Gamers using Raptr and AMD Gaming Evolved chat services should change their login details immediately, following a breach that could give hackers access to names, email addresses and passwords
Gamers using Raptr and AMD Gaming Evolved chat services should change their login details immediately, following a breach that could give hackers access to names, email addresses and passwords, reports PC World.
Raptr founder and CEO Dennis Fong warned of the hack in a blog post last week, saying that although the passwords are hashed, users with weak passwords could be left vulnerable.
“User names, email addresses, password hashes, and some first and last names may have been accessed,” Fong explained.
“Although the potential risk to Raptr users is pretty minimal,” says Fong, “we urge you to access any accounts on other sites and services in which you use the same login and password associated with your Raptr account and change the related password(s) immediately.”
“We’re extremely sorry about this situation and are committed to further improving account security going forward,” Fong added.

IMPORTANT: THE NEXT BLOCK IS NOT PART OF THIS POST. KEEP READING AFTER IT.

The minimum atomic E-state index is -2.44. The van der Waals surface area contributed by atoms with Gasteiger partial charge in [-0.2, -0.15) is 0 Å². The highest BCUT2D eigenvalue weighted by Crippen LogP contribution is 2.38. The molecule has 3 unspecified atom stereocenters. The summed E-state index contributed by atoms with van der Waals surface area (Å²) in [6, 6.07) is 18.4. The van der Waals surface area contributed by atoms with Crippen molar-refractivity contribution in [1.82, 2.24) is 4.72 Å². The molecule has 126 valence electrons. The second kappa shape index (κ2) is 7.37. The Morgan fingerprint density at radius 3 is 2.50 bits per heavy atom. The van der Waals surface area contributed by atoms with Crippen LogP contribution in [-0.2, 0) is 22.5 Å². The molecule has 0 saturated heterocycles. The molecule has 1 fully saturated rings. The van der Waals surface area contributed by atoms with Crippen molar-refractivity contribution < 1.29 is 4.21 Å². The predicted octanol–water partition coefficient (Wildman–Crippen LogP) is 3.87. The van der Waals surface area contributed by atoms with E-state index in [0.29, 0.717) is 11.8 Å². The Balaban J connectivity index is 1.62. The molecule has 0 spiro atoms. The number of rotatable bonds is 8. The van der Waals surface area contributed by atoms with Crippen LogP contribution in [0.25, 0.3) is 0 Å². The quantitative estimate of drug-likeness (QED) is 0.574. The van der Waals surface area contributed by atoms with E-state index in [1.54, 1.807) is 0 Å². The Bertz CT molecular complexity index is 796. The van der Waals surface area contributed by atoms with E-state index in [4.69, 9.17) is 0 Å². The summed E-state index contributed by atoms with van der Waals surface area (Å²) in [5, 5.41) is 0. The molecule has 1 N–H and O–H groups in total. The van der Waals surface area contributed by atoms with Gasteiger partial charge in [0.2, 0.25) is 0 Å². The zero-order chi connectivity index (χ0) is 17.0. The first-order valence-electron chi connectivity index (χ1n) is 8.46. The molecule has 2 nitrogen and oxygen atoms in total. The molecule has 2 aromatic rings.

Raptr was launched back in 2007 as a service to connect popular chat services used while gaming – including Facebook chat, Steam and Yahoo! Instant Messenger – while offering players the opportunity to optimize their favorite titles and watch clips from other gamers. The Raptr service also powers the AMD app, which is a similar client for AMD gamers.
Fong did not reveal how many users are affected by the data leak, but Raptr’s AMD app is installed by default with the company’s graphics drivers, unless users opt out, according to PC World.
As Tom’s Hardware reports, the hack shouldn’t affect users’ Raptr Reward Points due to the two-factor authentication system in place to protect any points earned.
The news is another reminder not to share passwords between multiple sites, services and accounts, following shortly after another gaming hack in which nearly 2,000 Minecraft logins were leaked online in plain text.